Dr Leslie Fesenmyer

Leslie Fesenmyer

Research Associate

My research interests include transnational migration, relatedness, gender and generation, Pentecostalism, home and belonging, care, religious pluralism, and (urban) space and place. I have pursued these interests in the context of migration between Kenya and the United Kingdom and in East London. 

I teach and supervise postgraduate (MSc, MPhil, and DPhil) students in Social Anthropology and in Migration Studies, as well as teach undergraduates in Human Sciences and Archaeology and Anthropology.  Since 2011, I have held several positions at Oxford, including most recently an ESRC Future Research Leaders Fellowship (2013-2016) at the Centre on Migration, Policy and Society (COMPAS) in the School of Anthropology.

I received my doctorate in Social Anthropology from the University of Oxford.  Prior to returning to Oxford for my doctoral research, I spent ten years working on social justice issues in San Francisco and among New York City’s diverse immigrant communities.

Research projects

Through various research projects, I am pursuing two strands of interest:

1) Kinship, gender, generation, and social reproduction

Drawing on multi-sited transnational fieldwork in Kenya and London, I am completing a book titled Relative Distance: Kinship, Generation, and Reproduction between Kenya and the United Kingdom. The book adopts a generational, life-stage, and gendered lens to the study of transnational families living between Kenya and the United Kingdom, engaging with the anthropological themes of reciprocity and recognition, migration and imagination, and economics and emotions in kinship. Highlighting the affective process of negotiating relatedness transnationally, it shows that changes in kin relations cannot easily be attributed to the so-called inevitable nuclearization of families as a result of moving to a western country.  Instead, it demonstrates how kin navigate their respective circumstances, reconfiguring the meaning of relatedness as they do so, and at the same time how wider forces mediate the social reproduction of families.

I am also developing a new project on transnational caring between Africa and Europe against the backdrop of global ageing and neoliberal restructuring, as well as the entanglement of care regimes through migration.

2) Religion, mobility, and the urban

Taking as its empirical starting point migrant Kenyans’ conversion to Pentecostalism after migration to the United Kingdom, this three-year, ESRC-funded project – Kenyan Pentecostals between home, London, and the Kingdom of God – explores the coincidence of their new or renewed religiosity in a historical moment characterized by the ‘diversification of diversity’ and ongoing austerity. I am interested in both unraveling the linkages between migration and religion and considering how Pentecostalism offers a distinct politics of identity and mode of being in the world.  Another aspect of the research focuses on Kenyan-initiated Pentecostal churches, which, in registering as charities in Britain, have ostensibly claimed a role in British civil society at a time when the state is in retreat.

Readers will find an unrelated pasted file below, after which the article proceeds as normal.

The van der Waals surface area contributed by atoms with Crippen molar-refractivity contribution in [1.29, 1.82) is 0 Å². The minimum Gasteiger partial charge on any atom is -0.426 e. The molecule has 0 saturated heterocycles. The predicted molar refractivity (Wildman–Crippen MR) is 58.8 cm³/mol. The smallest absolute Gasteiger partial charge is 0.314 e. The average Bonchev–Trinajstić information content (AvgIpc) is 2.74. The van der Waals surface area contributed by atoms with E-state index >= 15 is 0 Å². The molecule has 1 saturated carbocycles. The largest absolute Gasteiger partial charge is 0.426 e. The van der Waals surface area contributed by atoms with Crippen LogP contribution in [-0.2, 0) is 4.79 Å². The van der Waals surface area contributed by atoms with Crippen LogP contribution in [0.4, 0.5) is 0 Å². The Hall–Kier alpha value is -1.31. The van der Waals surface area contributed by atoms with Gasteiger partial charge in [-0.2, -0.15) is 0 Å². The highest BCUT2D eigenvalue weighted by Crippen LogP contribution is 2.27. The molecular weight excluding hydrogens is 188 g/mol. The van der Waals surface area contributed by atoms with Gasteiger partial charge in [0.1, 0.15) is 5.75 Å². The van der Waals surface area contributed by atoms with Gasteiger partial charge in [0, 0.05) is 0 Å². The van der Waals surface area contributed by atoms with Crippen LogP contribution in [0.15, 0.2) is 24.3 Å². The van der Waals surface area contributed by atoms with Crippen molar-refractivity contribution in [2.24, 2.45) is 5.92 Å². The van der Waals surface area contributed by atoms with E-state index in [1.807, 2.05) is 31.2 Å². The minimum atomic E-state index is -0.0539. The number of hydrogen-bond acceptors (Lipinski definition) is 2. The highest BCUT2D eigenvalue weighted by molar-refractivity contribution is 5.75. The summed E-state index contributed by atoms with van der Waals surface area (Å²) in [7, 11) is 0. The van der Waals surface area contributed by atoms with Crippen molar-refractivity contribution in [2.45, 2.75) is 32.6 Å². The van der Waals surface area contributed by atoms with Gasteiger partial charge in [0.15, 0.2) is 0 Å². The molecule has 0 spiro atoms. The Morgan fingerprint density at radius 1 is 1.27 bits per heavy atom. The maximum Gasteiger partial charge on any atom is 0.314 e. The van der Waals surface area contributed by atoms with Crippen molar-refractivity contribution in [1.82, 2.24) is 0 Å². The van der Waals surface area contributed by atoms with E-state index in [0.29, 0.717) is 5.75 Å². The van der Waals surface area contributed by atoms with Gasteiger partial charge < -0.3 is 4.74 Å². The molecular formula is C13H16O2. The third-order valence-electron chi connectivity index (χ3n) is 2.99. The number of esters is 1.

With funding from Oxford’s John Fell Fund, I am developing a new project – Multi-religious encounters in precarious urban settings – with Ammara Maqsood (Oxford) and Giulia Liberatore (Edinburgh).  While most research on religious pluralism has been conducted within the framework of secular-liberal democratic states, this collaborative and comparative project explores multi-religious encounters in three sites not typically seen as possessing secular-liberal civil societies: Kenya, Pakistan, and southern Italy. My research within the larger project focuses on Christian Kenya, a multi-ethnic, -racial, and -religious society, which has been implicated in the global ‘War of Terror’ and where social tensions are increasingly made sense of through religious idioms.

Selected publications

(Accepted) Bringing the Kingdom to the city: Mission and the place-making practices among Kenyan Pentecostals in London.  Special issue. City and Society.

(2017) Place and the (un-)making of religious peripheries: Weddings among Kenyan Pentecostals in London. In Religion and the Global City. David Garbin and Anna Strhan, Eds. London: Bloomsbury.

(2016) ‘Assistance but not support’: Pentecostalism and the reconfiguring of relatedness between Kenya and the United Kingdom. In Affective Circuits: African Migrations to Europe and the Pursuit of Social Regeneration. Jennifer Coles and Christian Groes-Green, Eds. Chicago: University of Chicago Press.

(2016) Deferring the inevitable return ‘home’: Contingency and temporality and in the transnational home-making practices of older Kenyan women migrants in London.  In Transnational Migration and Home in Older Age, Katie Walsh and Lena Nare, Eds. London and New York: Routledge.

(2015) Ambitious cultural polyglots: Kenyan Pentecostals in London. In Diasporas Reimagined: Spaces, Practices, and Belonging. Nando Sigona, Alan Gamlen, Giulia Liberatore, and Hélène Neveu Kringelbach, Eds. Oxford: International Migration Institute.

(2014) Transnational families. In COMPAS Migration Anthology. Michael Keith and Bridget Anderson, Eds. Oxford: COMPAS.

(2014) Review of ‘Family upheaval: Generation, mobility and relatedness among Pakistani migrants in Denmark’ by M. Rytter. Nordic Journal of Migration Research 4(4): 223-224.

(2013) Review of ‘Intimate migrations: Gender, family and illegality among transnational Mexicans’, by D. Boehm. Social Anthropology 21(2): 252-253.

DPhil Supervision

Claudia Hartmann

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